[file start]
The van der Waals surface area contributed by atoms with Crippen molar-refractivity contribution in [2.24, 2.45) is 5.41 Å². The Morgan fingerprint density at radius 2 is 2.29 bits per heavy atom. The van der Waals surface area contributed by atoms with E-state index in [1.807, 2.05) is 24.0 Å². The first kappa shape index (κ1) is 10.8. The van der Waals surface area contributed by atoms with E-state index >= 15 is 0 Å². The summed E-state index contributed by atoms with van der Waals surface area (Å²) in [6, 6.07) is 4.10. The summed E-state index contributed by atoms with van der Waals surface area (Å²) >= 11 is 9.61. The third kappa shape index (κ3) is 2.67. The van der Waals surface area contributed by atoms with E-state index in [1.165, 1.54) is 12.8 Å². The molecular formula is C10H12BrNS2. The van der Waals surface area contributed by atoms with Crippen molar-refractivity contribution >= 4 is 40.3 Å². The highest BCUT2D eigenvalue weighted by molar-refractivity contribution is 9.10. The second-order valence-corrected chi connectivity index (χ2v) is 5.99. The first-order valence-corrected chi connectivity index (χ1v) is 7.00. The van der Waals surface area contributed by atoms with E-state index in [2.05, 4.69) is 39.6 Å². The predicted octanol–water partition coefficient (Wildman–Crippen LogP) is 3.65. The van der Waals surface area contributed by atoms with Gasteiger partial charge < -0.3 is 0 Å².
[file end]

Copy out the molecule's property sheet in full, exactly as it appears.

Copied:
The van der Waals surface area contributed by atoms with Crippen molar-refractivity contribution in [2.24, 2.45) is 5.41 Å². The Morgan fingerprint density at radius 2 is 2.29 bits per heavy atom. The van der Waals surface area contributed by atoms with E-state index in [1.807, 2.05) is 24.0 Å². The first kappa shape index (κ1) is 10.8. The van der Waals surface area contributed by atoms with E-state index >= 15 is 0 Å². The summed E-state index contributed by atoms with van der Waals surface area (Å²) in [6, 6.07) is 4.10. The summed E-state index contributed by atoms with van der Waals surface area (Å²) >= 11 is 9.61. The third kappa shape index (κ3) is 2.67. The van der Waals surface area contributed by atoms with E-state index in [1.165, 1.54) is 12.8 Å². The molecular formula is C10H12BrNS2. The van der Waals surface area contributed by atoms with Crippen molar-refractivity contribution >= 4 is 40.3 Å². The highest BCUT2D eigenvalue weighted by molar-refractivity contribution is 9.10. The second-order valence-corrected chi connectivity index (χ2v) is 5.99. The first-order valence-corrected chi connectivity index (χ1v) is 7.00. The van der Waals surface area contributed by atoms with E-state index in [2.05, 4.69) is 39.6 Å². The predicted octanol–water partition coefficient (Wildman–Crippen LogP) is 3.65. The van der Waals surface area contributed by atoms with Gasteiger partial charge < -0.3 is 0 Å².